Benny and his friend Griffin at Ocean Beach in San Francisco.

Tuesday, June 26, 2007

Why Do Cars Have Wheels?

CINCINNATI, Ohio, and ANN ARBOR, Mich. -- Well, I'm back from Cincinnati, trying to put my life back together. Traveling always screws everything up, although since I'm moving to California, it's hard to tell the difference.

I'd planned to leave for Cincy on Thursday and return on Sunday, but my 105-item to-do list delayed our departure until Friday. The usually 5-hour drive took 7 hours due to construction near the Michigan-Ohio border and a bad accident on I-75 in Cincinnati. Mara and her husband Kurt must have wondered what they were getting when I finally arrived, wild-eyed from two solid hours of Benny's "Philadelphia Chickens" CD. Not that I'm complaining, since the CD and songbook spared me two hours of "Why do cars have wheels? Why are trucks big? Why do cars need gas?" and so on.

Mara and I promptly launched a steady round of late nights and excessive beer-drinking, always a sign of a successful weekend. Mara talked me into staying an extra day, prompting a flurry of phone calls where I canceled a babysitter, asked my brother to check the cat and fretted over missing a birthday party for one of Benny's friends. Mara is very persuasive; she should work for the U.N. She dragged me out to a bar after my 7-hour drive, leaving the children with Kurt. The next day we went to the park, the zoo and another birthday party. On Sunday we went to brunch and a Greek Festival. By then I'd had it, but she cajoled me into a pool party. I hate pool parties and was relieved that we arrived too late to see anyone.

Benny and I zoomed home on Monday to the music of "Rhinoceros Tap," arriving at Benny's daycare at 2:30 p.m. There I was regaled with a vivid account of the missed birthday party, which had some sort of dump truck theme. I was told the birthday boy and his mother constantly asked for Benny and that a personalized hard hat was waiting for him, lonely and neglected. Guilt-ridden, I drove home and left a groveling message on the birthday family's answering machine.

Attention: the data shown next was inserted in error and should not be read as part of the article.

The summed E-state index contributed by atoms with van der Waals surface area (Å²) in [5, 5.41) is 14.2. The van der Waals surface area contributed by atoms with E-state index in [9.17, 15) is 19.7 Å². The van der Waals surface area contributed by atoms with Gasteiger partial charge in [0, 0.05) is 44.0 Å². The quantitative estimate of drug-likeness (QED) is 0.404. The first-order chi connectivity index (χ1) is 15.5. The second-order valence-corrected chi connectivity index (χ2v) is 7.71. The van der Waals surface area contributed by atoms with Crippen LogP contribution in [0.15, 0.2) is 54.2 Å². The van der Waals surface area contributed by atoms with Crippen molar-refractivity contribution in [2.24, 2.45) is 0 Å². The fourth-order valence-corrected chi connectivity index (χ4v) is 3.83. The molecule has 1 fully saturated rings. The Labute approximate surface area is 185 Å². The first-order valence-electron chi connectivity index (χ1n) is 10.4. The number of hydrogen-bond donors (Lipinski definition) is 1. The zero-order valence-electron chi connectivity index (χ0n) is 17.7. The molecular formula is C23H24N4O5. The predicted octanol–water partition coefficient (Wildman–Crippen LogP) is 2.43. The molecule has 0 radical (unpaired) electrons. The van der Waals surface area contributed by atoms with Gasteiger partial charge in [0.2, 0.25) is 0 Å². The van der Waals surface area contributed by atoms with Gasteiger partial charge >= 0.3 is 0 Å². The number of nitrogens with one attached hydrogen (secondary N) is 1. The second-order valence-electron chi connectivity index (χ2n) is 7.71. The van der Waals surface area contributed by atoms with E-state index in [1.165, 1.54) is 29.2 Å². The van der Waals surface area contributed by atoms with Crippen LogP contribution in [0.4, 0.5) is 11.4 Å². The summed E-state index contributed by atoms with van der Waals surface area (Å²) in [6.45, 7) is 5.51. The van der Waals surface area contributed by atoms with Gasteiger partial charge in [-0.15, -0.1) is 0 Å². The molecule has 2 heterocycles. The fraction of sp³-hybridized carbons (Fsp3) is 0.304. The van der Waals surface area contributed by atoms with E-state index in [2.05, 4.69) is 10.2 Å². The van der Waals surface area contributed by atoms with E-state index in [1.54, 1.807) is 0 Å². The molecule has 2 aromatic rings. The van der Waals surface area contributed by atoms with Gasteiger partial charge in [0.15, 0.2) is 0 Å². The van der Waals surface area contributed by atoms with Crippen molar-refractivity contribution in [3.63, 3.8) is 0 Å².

But I'm finished traveling for now, thank goodness, until I head to Indianapolis on July 6. The cat is at the vet's having some sort of dental operation, Benny is at daycare, and the temperature in Ann Arbor is topping 90 degrees. Good to be home.

Sunday, June 17, 2007

Father's Day

ANN ARBOR, MICH. -- Seventeen days of single motherhood, and I'm ready for a padded cell. It took the combined efforts of my husband, my mother and a McDonald's hot fudge sundae to get me down from my tree today. Here's my day today:

7 AM: Benny wakes me up at my sainted father-in-law's house in Stevensville, Mich. He's hungry. Root through refrigerator for leftover pancake from Saturday's dinner. After 10-minute search, remember that I left the pancake box at restaurant.
8 AM: Apologize profusely to SFIL for not bringing his Father's Day card from Benny. Explain in boring detail how said card was in a tray, which was hidden away while preparing the house for showing, and then forgotten.
9 AM: Fall asleep on couch while SFIL takes Benny for a short walk. Snooze half the morning as SFIL parks Benny in front of the Disney channel and feeds him Oreos.
2 PM: Take Benny to Aunt Orla's and brag about his potty training progress.
2:20 PM: Clean up Benny Mess No. 1. Throw away his shoes.
2:40 PM: Clean up Benny Mess No. 2.
2:50 PM: Clean up Benny Mess No. 3. Listen to potty training advice.
2:52: Put Benny in pullups and growl. One of my cousins says, "Gee, last year you were so energetic and happy. This time you're so anxious and stressed." Glare at cousin over strawberry shortcake.